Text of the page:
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Do the statistics paint a true picture of youth unemployment?

| Text: Björn Lindahl

There are considerable difference between the Nordic countries in their levels of youth unemployment and how long it lasts. But are some of the differences a result of the way in which statistics are gathered, and are Sweden and Finland really doing worse than any of the other countries in all aspects?

A new Nordic report, ‘Youths in work in the Nordic region’, explores the question in detail and looks at four different factors which might explain the differences between the countries:

▪ The need for labour

▪ The structure of the education system

▪ The flexibility of workers’ rights

▪ Youths’ salary levels

Åsa Olli Segendorf, the report’s main author, concludes that apprenticeships make a great difference to how many youths can be classified as being employed. ILO’s statistics classify apprentices as being employed, because they are being paid during their time in training.

In Denmark nearly one in four employed youths is an apprentice, in Iceland and Norway the figure is nearly ten percent while in Sweden the number is negligible. Yet the differences in apprentice systems cannot fully explain the different unemployment levels.

Media often quote numbers which show Sweden and Finland having the highest level of youth unemployment. The difference is greatest among the youngest age group; 15–19 year olds:

Fig 1

Unemployment 15-19 year olds. Source: AKU, OECD

Yet comparing an older group of youths – 25–29 year olds – throws up much lower unemployment figures. At the same time it is considerably higher in Denmark, while Sweden and Finland’s figures are lower than the OECD average. The 2008 economic crisis can be seen clearly in the statistics for Denmark and Iceland. Norway still enjoys very low unemployment:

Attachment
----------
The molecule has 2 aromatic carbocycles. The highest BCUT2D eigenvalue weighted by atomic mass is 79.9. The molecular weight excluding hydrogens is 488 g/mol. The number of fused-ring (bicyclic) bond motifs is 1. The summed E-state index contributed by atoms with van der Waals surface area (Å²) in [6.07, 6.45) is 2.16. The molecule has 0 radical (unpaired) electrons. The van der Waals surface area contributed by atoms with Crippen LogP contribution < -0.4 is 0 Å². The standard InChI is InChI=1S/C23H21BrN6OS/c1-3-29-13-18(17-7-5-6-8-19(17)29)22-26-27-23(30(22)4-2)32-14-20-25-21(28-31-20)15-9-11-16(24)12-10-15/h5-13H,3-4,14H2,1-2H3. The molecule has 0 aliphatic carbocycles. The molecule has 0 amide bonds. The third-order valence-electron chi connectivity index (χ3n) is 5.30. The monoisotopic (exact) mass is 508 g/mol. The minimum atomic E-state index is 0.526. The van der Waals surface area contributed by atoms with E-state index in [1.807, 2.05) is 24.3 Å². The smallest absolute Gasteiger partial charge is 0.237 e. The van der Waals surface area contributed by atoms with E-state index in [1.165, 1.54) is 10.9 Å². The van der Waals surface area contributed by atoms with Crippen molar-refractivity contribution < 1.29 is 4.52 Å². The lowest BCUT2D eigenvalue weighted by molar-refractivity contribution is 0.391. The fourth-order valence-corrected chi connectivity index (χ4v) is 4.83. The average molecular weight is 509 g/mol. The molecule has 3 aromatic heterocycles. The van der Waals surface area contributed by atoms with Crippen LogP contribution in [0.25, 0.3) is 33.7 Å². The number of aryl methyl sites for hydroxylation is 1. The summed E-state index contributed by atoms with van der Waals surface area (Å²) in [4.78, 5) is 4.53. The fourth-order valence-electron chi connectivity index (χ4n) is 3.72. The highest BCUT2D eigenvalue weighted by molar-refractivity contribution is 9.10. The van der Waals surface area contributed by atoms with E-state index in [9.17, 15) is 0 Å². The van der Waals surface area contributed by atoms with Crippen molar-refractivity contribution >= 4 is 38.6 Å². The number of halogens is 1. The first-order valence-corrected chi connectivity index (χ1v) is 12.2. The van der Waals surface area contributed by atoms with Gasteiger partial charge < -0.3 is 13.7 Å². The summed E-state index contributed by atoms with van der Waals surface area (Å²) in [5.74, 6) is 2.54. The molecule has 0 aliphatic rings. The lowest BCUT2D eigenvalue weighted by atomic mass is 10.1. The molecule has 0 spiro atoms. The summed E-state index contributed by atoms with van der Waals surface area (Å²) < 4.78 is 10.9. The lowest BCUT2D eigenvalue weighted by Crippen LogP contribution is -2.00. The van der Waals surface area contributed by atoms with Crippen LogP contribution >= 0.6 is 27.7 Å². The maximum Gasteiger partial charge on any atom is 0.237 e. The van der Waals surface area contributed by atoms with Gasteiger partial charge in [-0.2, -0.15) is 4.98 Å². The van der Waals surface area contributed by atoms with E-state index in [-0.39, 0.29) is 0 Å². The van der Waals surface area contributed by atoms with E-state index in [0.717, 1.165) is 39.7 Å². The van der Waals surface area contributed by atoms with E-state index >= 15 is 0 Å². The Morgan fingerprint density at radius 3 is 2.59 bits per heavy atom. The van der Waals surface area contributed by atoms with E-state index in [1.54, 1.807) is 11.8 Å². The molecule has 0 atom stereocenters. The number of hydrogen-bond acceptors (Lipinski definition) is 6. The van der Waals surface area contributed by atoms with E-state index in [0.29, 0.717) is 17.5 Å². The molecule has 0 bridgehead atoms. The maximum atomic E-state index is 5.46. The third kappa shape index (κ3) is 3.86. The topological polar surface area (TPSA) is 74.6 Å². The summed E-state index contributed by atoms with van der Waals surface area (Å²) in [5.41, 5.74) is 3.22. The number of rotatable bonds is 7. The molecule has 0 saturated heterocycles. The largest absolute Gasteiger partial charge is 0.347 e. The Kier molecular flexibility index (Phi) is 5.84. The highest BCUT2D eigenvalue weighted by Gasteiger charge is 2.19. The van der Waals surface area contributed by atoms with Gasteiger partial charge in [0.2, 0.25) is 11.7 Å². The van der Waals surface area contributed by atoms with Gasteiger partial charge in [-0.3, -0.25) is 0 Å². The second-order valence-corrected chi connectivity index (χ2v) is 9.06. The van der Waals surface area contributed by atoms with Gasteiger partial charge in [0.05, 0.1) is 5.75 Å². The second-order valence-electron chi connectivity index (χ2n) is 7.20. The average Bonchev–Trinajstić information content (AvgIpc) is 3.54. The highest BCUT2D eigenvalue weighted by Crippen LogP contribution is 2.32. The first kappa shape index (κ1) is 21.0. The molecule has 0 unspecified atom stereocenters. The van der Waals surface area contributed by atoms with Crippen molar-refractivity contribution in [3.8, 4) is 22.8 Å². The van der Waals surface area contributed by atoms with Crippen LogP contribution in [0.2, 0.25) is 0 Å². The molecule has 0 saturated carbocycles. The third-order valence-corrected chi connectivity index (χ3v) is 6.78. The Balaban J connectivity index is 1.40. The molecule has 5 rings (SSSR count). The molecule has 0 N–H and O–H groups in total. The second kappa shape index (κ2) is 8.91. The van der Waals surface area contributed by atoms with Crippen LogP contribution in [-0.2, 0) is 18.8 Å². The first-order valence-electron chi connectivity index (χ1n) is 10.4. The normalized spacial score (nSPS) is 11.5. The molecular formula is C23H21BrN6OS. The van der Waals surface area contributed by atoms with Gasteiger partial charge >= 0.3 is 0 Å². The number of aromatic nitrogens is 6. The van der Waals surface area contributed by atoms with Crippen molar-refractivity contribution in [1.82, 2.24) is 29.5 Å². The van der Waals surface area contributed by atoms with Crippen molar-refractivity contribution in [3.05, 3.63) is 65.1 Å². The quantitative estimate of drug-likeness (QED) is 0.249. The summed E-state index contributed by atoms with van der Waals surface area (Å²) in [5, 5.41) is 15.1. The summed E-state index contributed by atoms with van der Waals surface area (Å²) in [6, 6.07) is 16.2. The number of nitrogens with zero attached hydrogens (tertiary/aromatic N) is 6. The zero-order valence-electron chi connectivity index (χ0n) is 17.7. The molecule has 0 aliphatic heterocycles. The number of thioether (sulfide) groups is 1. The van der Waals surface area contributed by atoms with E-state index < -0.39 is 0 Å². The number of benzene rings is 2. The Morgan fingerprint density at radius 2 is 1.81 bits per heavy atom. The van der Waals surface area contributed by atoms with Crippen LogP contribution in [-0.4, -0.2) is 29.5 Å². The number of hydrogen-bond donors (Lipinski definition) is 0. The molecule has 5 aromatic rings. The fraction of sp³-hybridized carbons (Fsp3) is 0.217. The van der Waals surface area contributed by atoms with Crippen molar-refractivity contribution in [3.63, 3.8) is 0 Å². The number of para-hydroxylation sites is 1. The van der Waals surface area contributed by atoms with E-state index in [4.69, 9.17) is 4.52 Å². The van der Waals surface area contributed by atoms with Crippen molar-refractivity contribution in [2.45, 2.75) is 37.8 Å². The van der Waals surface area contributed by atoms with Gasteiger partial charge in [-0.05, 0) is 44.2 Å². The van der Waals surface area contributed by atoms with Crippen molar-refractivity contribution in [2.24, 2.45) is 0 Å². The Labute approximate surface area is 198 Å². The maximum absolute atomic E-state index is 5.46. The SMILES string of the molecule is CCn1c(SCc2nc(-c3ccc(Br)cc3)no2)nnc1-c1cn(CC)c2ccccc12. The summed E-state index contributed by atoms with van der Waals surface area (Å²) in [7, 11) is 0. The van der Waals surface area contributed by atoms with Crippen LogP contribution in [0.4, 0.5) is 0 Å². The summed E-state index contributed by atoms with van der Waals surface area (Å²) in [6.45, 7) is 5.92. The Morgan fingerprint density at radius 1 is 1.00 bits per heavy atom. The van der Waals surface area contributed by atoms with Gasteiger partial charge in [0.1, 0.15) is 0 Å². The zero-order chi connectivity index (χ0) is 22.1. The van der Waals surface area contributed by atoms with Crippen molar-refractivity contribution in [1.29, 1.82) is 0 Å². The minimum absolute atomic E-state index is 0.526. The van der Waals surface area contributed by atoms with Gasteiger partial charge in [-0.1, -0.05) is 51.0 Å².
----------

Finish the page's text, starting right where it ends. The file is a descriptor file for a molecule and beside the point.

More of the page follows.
Fig 2

Unemployment 25-29 year olds. Source: AKU, OECD

If you look at employment rather than unemployment, it is higher for 15–19 year olds in the Nordic countries compared to the rest of the OECD. Another difference is the higher number of girls who work compared to boys from that age group, which is not the case elsewhere in the OECD:

Fig 2

Employment rate 15-19 year olds 2012. Source: AKU, OECD

Iceland stands out with a very high number of 15–19 year olds working part time while studying.

Looking at the older age group of 25–29 year olds, the differences even out, while men work more than women:

Fig 2

Employment rate for 25–29 year old women and men, 2012

The report says Sweden has the least flexible workers’ rights for young people. The wage distribution is also narrowest in Sweden.

Young workers are at a disadvantage compared to middle aged workers in the labour market because they have less experience and are therefore often less productive. 

“If you don’t compensate for the difference in productivity by lowering starting salaries for young people, you might end up with a higher relative youth unemployment because employers’ wage costs increase,” writes Åsa Olli Segendorf.

It is nearly impossible to find statistics for the youths’ general salary level, because the minimum wage – which is most often what young people are being offered – is agreed on after negotiations between employers and trade unions, rather than being introduced through legislation like in most other European countries. 

A 2011 Nordic survey of workers in the service and retail industry does, however, throw up rather large differences between the countries, especially for Iceland.

Country Minimum wage
Denmark 18,946 
Finland 15,888 
Iceland 10,715 
Norway 21,026 
Sweden 17,325 

Minimum wage in SEK after purchasing power parity adjustment

The report does not give a final answer to why there are differences in youth unemployment between the countries.

“But possible explanations include institutional differences in education systems leading to different levels of labour market attachment, differences in the flexibility of workers’ rights, differences in minimum wages and the fact that the different countries have different needs for labour,” writes Åsa Olli Segendorf.

Youths in work in the Nordic region

Youth in work report










Ahead of the Nordic labour market meeting in May 2013 in Stockholm, a comparative statistic survey was carried out to map young people’s labour market situation in the Nordic countries. The report ‘Youths in work in the Nordic region’ is based on this background material.


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